by Bob Beranek
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In the past, I have discussed the art of laminated glass fabrication. We covered a number of subjects such as the equipment required and the mechanics of scoring, breaking the score, radius corners and finishing. Although there are various ways of separating the lamination, today I want to explain why care must be taken in using alcohol and heat.

The preferred method for separating the lamination between the two layers of glass during glass fabrication is by cutting the vinyl, not melting it. This is because heat causes the lamination to shrink. If too much heat is added to the vinyl (called Polyvinyl Butyrate or PVB), it will shrink too much and cause lamination separation right on the edges you need to bond or seal. Of course, there are additional safety concerns when using a lit flammable liquid as a separation method.

Lamination separation is seen in two ways: bubbles between the two layers of glass or a clouding effect originating from the edges. The bubbles are the vinyl shrinking from one or the other glass surface caused by concentrated heat application. The clouding effect is the glass allowing moisture between the two surfaces thus causing it to revert back to its pre-autoclave condition, which is the last step of making laminated glass transparent. If lamination separation occurs, the glass is drastically weakened and could not be considered “safety glass” anymore.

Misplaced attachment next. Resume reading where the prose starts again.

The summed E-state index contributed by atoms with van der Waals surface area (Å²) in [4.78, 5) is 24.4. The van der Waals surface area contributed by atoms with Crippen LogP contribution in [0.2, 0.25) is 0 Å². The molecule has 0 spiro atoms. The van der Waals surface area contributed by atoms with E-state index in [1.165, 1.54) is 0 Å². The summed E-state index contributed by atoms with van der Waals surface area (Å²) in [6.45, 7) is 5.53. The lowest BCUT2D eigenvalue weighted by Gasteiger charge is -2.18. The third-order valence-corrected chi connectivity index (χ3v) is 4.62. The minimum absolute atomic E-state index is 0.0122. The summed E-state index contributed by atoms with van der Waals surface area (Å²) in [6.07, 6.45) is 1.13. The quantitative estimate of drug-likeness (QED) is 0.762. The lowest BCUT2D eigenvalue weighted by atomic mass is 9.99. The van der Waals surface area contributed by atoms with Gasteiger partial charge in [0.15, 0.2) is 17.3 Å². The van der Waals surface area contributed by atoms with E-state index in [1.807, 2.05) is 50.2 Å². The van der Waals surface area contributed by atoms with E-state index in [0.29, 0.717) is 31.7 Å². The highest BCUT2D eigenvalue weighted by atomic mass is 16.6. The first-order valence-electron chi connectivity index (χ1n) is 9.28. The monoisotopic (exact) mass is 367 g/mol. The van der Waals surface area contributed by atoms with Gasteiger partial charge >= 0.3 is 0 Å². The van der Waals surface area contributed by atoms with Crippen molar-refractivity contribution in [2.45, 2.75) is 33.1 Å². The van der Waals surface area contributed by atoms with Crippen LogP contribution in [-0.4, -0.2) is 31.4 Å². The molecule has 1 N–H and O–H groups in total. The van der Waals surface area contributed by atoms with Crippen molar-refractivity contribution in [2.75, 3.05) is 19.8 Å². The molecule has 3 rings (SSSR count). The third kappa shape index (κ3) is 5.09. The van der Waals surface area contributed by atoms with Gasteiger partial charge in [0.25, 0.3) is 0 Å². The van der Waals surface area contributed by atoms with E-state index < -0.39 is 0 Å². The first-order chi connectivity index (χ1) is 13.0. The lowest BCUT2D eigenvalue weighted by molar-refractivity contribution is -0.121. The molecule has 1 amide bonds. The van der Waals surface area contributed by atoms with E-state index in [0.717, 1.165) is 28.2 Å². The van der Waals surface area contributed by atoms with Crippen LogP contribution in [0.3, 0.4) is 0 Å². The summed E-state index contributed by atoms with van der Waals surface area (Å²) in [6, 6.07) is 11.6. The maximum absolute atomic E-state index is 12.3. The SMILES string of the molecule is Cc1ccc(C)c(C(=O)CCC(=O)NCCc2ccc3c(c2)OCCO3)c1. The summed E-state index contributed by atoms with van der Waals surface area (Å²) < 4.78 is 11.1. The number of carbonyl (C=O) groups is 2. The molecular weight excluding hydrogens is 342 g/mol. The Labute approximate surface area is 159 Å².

Some technicians think that eliminating the use of denatured alcohol and replacing it with the use of a heat gun fixes this problem. A heat gun is safer to use than lit alcohol, but it is still not recommended.  The heat is the culprit here—not the product or tool used. 

Cutting the lamination is still the best way to separate the cut piece from the stock piece. Some technicians use a straight-edged razor blade, which works fine. I find that the razor blade is a little too thick for use around radius corners.

I still think that an old tape measure blade is the best cutter of lamination for a cutter of glass. It is self-sharpening, flexible for both straight-a-ways and corners, and very cost effective. If you have one that broke recently and you haven’t already thrown it away, it is a fortunate find. But, even if you have to buy a six foot tape, ¾ “ or 1-inch wide, that tape should last you your whole career if used properly.

For the sake of safety and quality, cut instead of melting the lamination. It will pay off in the long run, and it is just as quick to do.

Comments (2)

  1. […] TODAY’S BLOG: Technically Speaking — Cutting Lamination […]

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